Historical geology is the study of the earth’s history and the changes it has undergone over millions of years. It involves the study of fossils, rocks, and other geological features to understand the evolution of the earth’s surface and the life that has inhabited it. This guide aims to provide a comprehensive overview of the key topics and concepts in historical geology, specifically tailored to students at Old Dominion University.
The Earth’s History
The earth is estimated to be around 4.5 billion years old, and its history is divided into different eons, eras, periods, and epochs, based on significant geological events and changes in the earth’s climate and environment.
The oldest eon is the Hadean eon, which lasted from the formation of the earth to around 4 billion years ago. This eon is characterized by intense volcanic activity, the formation of the earth’s crust, and the emergence of the first oceans.
The Archean eon followed the Hadean eon and lasted from 4 billion to 2.5 billion years ago. During this eon, the earth’s atmosphere began to form, and life is thought to have emerged in the form of simple bacteria.
The Proterozoic eon followed the Archean eon and lasted from 2.5 billion to 541 million years ago. This eon saw the emergence of more complex life forms, including multi-cellular organisms, and the formation of the first continents.
The Phanerozoic eon is the most recent eon and began around 541 million years ago. It is divided into three eras: the Paleozoic, the Mesozoic, and the Cenozoic. Each era is characterized by significant geological events and the emergence of new life forms.
The Paleozoic era lasted from 541 million to 252 million years ago and is divided into six periods: the Cambrian, Ordovician, Silurian, Devonian, Carboniferous, and Permian.
During the Cambrian period, life exploded in diversity, with the emergence of many new species, including trilobites, brachiopods, and mollusks. The Ordovician period saw the emergence of jawless fish and the diversification of marine life.
The Silurian period is known for the emergence of the first land plants and the diversification of invertebrates. The Devonian period saw the emergence of amphibians and the formation of the first forests.
The Carboniferous period is known for the formation of coal deposits and the emergence of reptiles. The Permian period saw the emergence of new reptile groups and the formation of the supercontinent Pangaea.
The Mesozoic era lasted from 252 million to 66 million years ago and is divided into three periods: the Triassic, Jurassic, and Cretaceous.
During the Triassic period, the first dinosaurs emerged, along with the first mammals and the first turtles. The Jurassic period saw the emergence of many iconic dinosaurs, including the stegosaurus and the tyrannosaurus rex.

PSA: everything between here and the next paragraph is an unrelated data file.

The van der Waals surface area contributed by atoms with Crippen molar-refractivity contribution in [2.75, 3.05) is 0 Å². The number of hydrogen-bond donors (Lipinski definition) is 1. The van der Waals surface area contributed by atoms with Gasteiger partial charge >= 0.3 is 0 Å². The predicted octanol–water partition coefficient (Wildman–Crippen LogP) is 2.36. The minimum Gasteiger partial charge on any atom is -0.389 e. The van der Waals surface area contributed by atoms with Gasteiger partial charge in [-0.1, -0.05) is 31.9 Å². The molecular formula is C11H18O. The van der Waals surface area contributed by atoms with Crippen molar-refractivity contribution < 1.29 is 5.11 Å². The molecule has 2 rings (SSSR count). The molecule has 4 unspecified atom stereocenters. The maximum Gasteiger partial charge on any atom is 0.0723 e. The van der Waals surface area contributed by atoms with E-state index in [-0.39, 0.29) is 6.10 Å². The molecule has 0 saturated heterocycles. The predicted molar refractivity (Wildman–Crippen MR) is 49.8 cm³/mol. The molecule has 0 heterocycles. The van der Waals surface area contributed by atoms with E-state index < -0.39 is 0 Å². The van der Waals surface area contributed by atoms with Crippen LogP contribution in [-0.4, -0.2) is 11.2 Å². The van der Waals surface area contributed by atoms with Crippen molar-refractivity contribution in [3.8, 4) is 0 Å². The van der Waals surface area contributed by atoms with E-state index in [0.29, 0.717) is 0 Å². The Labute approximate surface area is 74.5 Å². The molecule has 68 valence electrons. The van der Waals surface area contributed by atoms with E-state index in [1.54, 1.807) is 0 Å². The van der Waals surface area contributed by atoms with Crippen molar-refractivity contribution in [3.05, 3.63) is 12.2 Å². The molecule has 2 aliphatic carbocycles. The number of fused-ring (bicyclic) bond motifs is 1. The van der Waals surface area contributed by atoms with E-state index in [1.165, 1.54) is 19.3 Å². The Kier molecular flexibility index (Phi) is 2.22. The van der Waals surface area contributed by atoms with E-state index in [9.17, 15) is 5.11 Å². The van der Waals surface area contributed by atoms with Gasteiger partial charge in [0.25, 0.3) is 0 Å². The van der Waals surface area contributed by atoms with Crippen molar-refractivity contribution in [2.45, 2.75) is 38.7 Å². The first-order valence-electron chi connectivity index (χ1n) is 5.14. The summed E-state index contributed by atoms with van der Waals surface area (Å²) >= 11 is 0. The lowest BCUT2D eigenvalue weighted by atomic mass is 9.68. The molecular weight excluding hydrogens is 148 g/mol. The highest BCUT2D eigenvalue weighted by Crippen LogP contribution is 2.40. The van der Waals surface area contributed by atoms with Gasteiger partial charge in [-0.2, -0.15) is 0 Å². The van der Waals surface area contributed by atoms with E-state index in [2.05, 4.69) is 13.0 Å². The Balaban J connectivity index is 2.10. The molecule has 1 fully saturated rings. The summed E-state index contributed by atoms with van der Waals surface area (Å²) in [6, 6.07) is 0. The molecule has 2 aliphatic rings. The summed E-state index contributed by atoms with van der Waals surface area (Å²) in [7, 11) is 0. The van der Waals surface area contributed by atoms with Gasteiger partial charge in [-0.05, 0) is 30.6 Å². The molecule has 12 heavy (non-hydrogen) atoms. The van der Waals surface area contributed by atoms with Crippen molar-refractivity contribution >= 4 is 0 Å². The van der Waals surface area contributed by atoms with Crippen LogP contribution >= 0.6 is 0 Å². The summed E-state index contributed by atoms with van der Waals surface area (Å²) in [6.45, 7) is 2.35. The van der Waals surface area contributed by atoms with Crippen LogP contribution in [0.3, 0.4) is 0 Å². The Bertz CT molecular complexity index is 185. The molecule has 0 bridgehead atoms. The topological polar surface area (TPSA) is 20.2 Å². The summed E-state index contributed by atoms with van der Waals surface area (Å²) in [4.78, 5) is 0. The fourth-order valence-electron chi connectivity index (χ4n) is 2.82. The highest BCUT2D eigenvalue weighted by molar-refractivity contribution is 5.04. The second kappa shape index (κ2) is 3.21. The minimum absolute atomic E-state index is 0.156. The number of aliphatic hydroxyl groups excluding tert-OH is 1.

The Cretaceous period saw the emergence of new dinosaur groups, including the triceratops and the velociraptor. It also saw the emergence of flowering plants and the extinction of the dinosaurs at the end of the period, likely caused by an asteroid impact.
The Cenozoic era began around 66 million years ago and is divided into two periods: the Paleogene and the Neogene. The Paleogene period saw the emergence of the first primates and the diversification of mammals.
The Neogene period saw the emergence of many modern mammal groups, including cats, dogs, and horses. It also saw the emergence of humans, with the first hominids appearing around 6 million years ago.
Geological processes are the forces and mechanisms that shape the earth’s surface and create the different geological features we see today. These processes can be divided into two categories: endogenic processes and exogenic processes.
Endogenic processes are those that originate within the earth itself, such as volcanic activity, tectonic plate movement, and mountain building. Volcanic activity occurs when molten rock, or magma, rises to the earth’s surface and erupts, creating new landforms such as islands and mountains.
Tectonic plate movement occurs when the earth’s crust is divided into large plates that move and interact with each other, creating features such as mountains, volcanoes, and earthquakes. Mountain building occurs when two plates collide, causing the crust to buckle and fold, creating mountains such as the Himalayas.
Exogenic processes are those that originate from external forces, such as erosion, weathering, and deposition. Erosion is the process by which soil, rock, and other materials are worn away by wind, water, and other natural forces.
Weathering is the breakdown of rocks and other materials through exposure to the elements, including wind, rain, and temperature